LIFESTYLE
25/10/2013 11:58 BST | Updated 23/01/2014 18:58 GMT

Anorexic Helen Gillespie Warns Others With The Disease: 'It Can Take Your Childhood Away' (PHOTOS)

Anorexic Helen Gillespie has dieted drastically since the age of ten in a bid to stay young.

Helen, 30, has never developed breasts, had a proper boyfriend or moved out of her parents' house.

Shockingly six stone Helen was so scared of growing up that since the age of ten she's stopped herself from growing older by sticking to a maximum of 750 calories a day.

But ironically, far from keeping herself childlike, she now reveals her eating disorder is turning her into a shrunken old woman - her bones are crumbling and she has varicose veins.

helen gillespie

"Doctors tell me I've got the bones of an 70-year-old woman. They're so weak that I broke my wrist after a fall when I was 14. If I don't improve, I'll continue to age prematurely," said Helen, from Perth, Scotland.

"For a long time I've looked like a child - but now I feel like an old lady," she added.

Helen's dieting started when she was ten and consuming just 60 calories a day.

By the time she was 15 she weighed four-and-a-half stone and was just 24 hours from death.

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She spent four months in hospital, but as soon as she went home she would starve herself until she had lost as much weight as she needed to be readmitted.

This cycle continued for the next two decades.

Part of the problem was that Helen felt her parents had very high expectations of her.

She strived to meet impossibly high ideals in her music, dance and academic work.

She said: "It is only recently that I have realised that it was me, not my parents, who pushed me to do better and better. I constantly crave praise, love and affection and was terrified that my every move would be criticised."

Helen soon realised that one thing she was good at, was losing weight.

"My weight was something I could control, and losing weight seemed to be a talent which other people, particularly other girls, admired," she said.

As Helen grew up, her need for praise and reassurance didn't diminish.

In fact, growing up and gaining responsibilities terrified Helen.

She said: "My friends were starting to have boyfriends and I felt like a young child inside. That was very scary and alien to me and I didn't feel I could connect with that.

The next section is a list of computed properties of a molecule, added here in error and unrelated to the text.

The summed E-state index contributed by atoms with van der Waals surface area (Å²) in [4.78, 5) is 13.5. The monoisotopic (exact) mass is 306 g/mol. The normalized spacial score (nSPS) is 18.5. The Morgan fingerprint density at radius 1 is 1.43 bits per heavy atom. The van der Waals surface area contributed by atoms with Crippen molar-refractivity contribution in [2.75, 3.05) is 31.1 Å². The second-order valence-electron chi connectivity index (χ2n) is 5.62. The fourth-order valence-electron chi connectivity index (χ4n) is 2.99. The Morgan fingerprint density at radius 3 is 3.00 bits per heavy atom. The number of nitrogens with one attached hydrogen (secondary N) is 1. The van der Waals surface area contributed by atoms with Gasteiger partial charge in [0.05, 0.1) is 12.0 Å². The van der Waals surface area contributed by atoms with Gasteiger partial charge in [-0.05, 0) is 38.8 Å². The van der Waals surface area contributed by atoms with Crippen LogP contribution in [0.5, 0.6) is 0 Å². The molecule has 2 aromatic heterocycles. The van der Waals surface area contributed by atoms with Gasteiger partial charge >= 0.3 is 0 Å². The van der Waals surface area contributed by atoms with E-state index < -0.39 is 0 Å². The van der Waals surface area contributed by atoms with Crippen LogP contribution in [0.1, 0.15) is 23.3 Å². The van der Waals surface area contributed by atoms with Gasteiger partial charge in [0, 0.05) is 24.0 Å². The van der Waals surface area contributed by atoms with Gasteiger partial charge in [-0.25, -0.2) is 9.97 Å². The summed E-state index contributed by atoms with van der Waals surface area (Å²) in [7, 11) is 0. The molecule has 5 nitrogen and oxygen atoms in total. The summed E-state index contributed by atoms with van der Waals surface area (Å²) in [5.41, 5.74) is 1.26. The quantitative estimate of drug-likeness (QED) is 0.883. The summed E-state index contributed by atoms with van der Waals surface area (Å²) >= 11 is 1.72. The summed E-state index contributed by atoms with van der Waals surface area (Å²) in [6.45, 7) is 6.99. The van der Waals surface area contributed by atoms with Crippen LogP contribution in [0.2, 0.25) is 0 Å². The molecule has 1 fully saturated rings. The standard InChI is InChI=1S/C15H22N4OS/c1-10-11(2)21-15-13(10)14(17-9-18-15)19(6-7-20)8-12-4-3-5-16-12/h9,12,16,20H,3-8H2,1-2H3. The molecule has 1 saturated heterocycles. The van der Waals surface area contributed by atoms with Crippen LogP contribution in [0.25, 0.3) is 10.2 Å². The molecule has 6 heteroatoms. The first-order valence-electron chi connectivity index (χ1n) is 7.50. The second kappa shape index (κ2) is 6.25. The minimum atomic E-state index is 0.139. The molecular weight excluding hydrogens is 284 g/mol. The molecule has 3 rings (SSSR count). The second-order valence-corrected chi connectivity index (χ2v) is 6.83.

"It comes down to having a huge fear of growing up and a huge fear of relationships, responsibilities and expectations."

Helen surrounded herself in a child-like world.

She said: "I lived very much in an imaginary world with my soft toys which I used to take everywhere until I was 11.

"I had to force myself to grow up - but it was quite painful because I wasn't ready. I would rather have just stayed young and innocent. But now there's no chance of that because I know what life is like now."

Helen's fear of becoming an adult meant she missed puberty as a teenager, and didn't have her first period until she was 26.

And tragically, Helen has never developed breasts and has to wear a prosthesis made for patients who have had mastectomies.

She said: "I never developed properly, so I've got a child's frame - I don't have hips and I'm completely flat chested.

"But I wear the inserts every day and that's quite important because it makes me feel like a woman."

Helen has spent virtually all of the past 20 years in hospital, meaning she has missed out on an education - she has no GCSEs or A-levels.

It is only in the past four months that she has been able to live at home with her parents Rachel Gillespie, 62, who is a retired social worker and Bob Gillespie, a retired teacher, 63.

However she is still unable to bring herself to eat a healthy adult diet.

Instead she eats just 750 calories a day - a small bowl of cereal for breakfast, four pieces of fruit at 5pm, then two pieces of toast and a tin of baked beans around 2am - just over half of the recommended amount for a child aged one to three.

She said: "I'm starting to realise that I have a very childlike view of the world. When you're a small child you think that everything will just come - you'll be married, have children, a job, a house and a garden. But I'm starting to realise that actually life is very complicated - and it terrifies me.

"I think on a subconscious level by keeping my body young, I was stopping people having expectations of me."

Over time Helen has come to realise that she cannot live in the body of a child if she wants to achieve her dreams.

Over the past 20 years she has battled with anorexia, with her weight increasing to a high of nine stone when she was 20, only to fall to the six stone she weighs now.

She said: "I would love to get married and have children. I go past a bridal shop about three times a week and I look in the window and look at the dresses and think 'if only'.

"I've missed out on my education and my rights of passage like relationships, socialising, friends, work.

"I'm sharing my story because I want to warn others that anorexia can take your childhood away. Sometimes I feel like I'm living in Never-Never Land, and I'm never going to find my way home.

"I do want to get better, but I do wish that I could be a child again and not have all the responsibilities that come with being an adult.

"I don't believe that I'm beyond help - but I'll never ever be normal."

For helplines, support and advice on eating disorders, visit BEAT. Call the adult helpline on 0845 634 1414 or the youth line on 0845 634 7650.